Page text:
Friday, May 7, 2010
With Love to Lucy Maud
My Sepia Saturday offering; The woman in the photograph is Lucy Maud Montgomery (1874 - 1942) and one of my all time favourite authors. She has had an enormous influence on my life.
When I was ten years old my teacher read 'Anne of Green Gables' to us out loud, and I loved it! Captivated and enthralled, I couldn’t wait for Friday afternoons to hear the next chapter. I begged my mother to buy me the book, which she did, and thus began a life-long adoration of all things Lucy Maud. I have collected all the other L.M. Montgomery works over the years, including a glossy, new, elegant '100 Years of Anne' edition of Anne of Green Gables, but retain an especial love for my original book, its pages stained and faded from many readings.
I believe that books help to develop a sense of individual self. The introverted nature of reading ... you and the book, is part of its power. No one knows what you are thinking as you read. No one can see what changes might be taking place under the surface of your silent repose, and this can be transforming to heart and brain. Neural pathways are being built. Anne, and thus Lucy Maud Montgomery, set me firmly on that path of magic and optimism. It was because of Anne that I started my first little diary which later morphed into the over forty years of hand-written journals I now possess.
Anne began her life impoverished and unloved, yet she managed to cultivate her gifts of optimism, curiosity and imagination. As she grew, her somewhat eccentric notions mellowed into an intense appreciation for beauty and a deep understanding of human love. Even as a child, I was keenly aware of this.
Although I have a deep attachment to the Anne of Green Gables series, my favourite Lucy Maud Montgomery book is ‘The Blue Castle’. It is the story of Valency Stirling, a meek, shy, unattractive, unloved 29 year old woman who is oppressed by her mother and family. She escapes into a created dream world which she calls The Blue Castle. Told that she has a fatal heart condition, she decides to keep this news from her family, and to actually "live" her last year on earth. Thus begins a transformation that sees her dreams become reality, and Valency understand that the only way to really be whole is to open your heart to all your life contains ... the sad and poignant and hurting, too.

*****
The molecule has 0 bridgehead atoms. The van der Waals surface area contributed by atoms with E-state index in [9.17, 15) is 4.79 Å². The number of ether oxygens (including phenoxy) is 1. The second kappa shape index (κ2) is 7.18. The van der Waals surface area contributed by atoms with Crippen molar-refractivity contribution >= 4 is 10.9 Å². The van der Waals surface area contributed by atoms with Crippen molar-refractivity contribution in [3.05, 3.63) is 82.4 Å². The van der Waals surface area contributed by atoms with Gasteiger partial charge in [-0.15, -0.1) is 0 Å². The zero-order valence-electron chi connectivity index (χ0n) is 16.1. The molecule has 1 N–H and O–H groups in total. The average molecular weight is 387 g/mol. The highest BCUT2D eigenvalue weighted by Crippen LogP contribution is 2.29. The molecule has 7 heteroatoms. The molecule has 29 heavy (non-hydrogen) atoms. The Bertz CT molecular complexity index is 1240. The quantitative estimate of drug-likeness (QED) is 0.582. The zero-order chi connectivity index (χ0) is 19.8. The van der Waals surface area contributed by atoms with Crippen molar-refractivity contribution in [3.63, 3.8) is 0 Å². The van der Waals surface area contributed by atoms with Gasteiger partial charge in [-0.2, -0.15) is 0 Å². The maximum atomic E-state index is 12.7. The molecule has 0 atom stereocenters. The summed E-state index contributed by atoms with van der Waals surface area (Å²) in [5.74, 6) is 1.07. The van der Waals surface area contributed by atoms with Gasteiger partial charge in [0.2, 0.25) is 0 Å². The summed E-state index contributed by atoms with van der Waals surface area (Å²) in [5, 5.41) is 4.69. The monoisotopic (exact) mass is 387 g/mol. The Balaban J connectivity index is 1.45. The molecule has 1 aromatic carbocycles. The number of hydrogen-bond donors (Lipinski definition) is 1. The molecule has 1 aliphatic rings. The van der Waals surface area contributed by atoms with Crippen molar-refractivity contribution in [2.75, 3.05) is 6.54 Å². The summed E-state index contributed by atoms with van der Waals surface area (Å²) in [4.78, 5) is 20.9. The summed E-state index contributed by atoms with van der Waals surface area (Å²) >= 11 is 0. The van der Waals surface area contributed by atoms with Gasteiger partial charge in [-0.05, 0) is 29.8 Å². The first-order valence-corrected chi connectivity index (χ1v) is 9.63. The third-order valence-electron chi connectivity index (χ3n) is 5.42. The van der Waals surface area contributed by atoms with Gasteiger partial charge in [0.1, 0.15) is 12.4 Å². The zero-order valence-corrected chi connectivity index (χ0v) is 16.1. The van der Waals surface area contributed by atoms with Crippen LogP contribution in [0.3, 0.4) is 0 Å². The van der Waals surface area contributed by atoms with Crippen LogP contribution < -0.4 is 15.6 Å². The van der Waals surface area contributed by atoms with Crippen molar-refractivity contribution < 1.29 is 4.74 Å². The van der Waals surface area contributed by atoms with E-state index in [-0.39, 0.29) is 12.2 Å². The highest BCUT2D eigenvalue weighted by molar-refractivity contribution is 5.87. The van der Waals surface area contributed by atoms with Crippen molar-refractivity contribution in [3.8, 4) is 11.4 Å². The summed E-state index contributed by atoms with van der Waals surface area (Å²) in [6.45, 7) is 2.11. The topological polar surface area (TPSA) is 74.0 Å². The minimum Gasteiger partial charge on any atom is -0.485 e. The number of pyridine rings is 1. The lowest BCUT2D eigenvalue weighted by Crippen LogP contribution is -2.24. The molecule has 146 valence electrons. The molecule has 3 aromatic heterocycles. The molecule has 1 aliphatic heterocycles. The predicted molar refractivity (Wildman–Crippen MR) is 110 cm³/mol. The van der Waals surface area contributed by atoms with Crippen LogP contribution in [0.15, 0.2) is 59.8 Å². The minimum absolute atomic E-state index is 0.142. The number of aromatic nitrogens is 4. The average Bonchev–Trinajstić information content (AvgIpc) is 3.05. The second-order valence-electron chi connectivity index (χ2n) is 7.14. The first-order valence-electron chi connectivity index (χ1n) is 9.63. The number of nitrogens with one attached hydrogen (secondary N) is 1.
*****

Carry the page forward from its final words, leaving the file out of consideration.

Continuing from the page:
Written in 1926, it is the most mature of Montgomery’s books, a romantic fairytale for adults. The Blue Castle is about disappointment and renewal, about unlived life and second chances. I have two favourite quotes from the book which I wrote out years ago, and have up in my little study:
"Fear is the original sin. Almost all of the evil in the world has its origin in the fact that some one is afraid of something."
"Rebellion flamed up in her soul as the dark hours passed by … not because she had no future but because she had no past."
Several years ago I made a pilgrimage to both Prince Edward Island and Ontario. I visited the Lucy Maud Montgomery Heritage Museum at Park Corner in Cavendish, and toured Anne of Green Gables House. I saw the house in New London, P.E.I. where Lucy Maud was born on November 30th, 1874, and stood in the room of her birth. I went to Leaskdale, (Uxbridge) near Toronto, where I breathed every room of the manse (now a museum) where Lucy Maud lived for fifteen years with her husband, Rev. Ewan MacDonald, and two sons, and where she wrote eleven of her books.
I took many pictures of things which delighted my soul; Anne's bedroom, the rosebud tea set; portraits of Lucy Maud at various stages of her life, her gowns, her handwritten manuscripts. I looked into the 'Lake of Shining Waters' and walked the 'White Way of Delight'. I bought myself an Anne of Green Gables doll. My husband, Gem, was an exceedingly good sport and very patient with me during this holiday, for which I will be forever grateful, and goes a long way to making up for the fact that he wouldn't agree to naming our only daughter Lucy!
Lucy Maud Montgomery died in April, 1942. Her official cause of death was listed as congestive heart failure. Her last years were not easy ones as she struggled with desperate depression, both hers and that of her husband, a man who had been mentally ill for many years with extreme melancholy and hyperchondria.
In 2008, Kate Macdonald Butler, her granddaughter, revealed that her famous grandmother took her own life by a deliberate overdose of heart medication, a dark secret the family had kept for decades. No autopsy was ever performed, but Kate's father Stuart MacDonald, a medical doctor, and Lucy Maud's younger son, apparently disposed of the evidence after reading the scene as a suicide. According to the granddaughter, he also pocketed a note which said, in part, addressing her much loved cousin and best friend Frede Campbell, who had been dead for more than twenty years, "I see your portrait on my bedroom wall, and soon I will step into that picture and hold out my hands to you as you stand among the shadows. Beloved, we will be together again and the years of our severance are as if they had never been."
I visited Lucy Maud's gravesite in Cavendish cemetery, near her childhood home. As I stood there, I found myself mourning deeply the woman who is somehow such an integral part of who I am.
Now, as ever ... I sense her presence in comforting kitchen smells, in afternoon walks under spicy, fragrant trees, in the scent of rain-soaked flowers, in my delight in eccentricity, and in my love of the kindred.
"Kindred spirits are not as scarce as I used to think", said Anne.
I agree. I have even found some in here.
(Lucy Maud Montgomery in 1935, at the age of 61).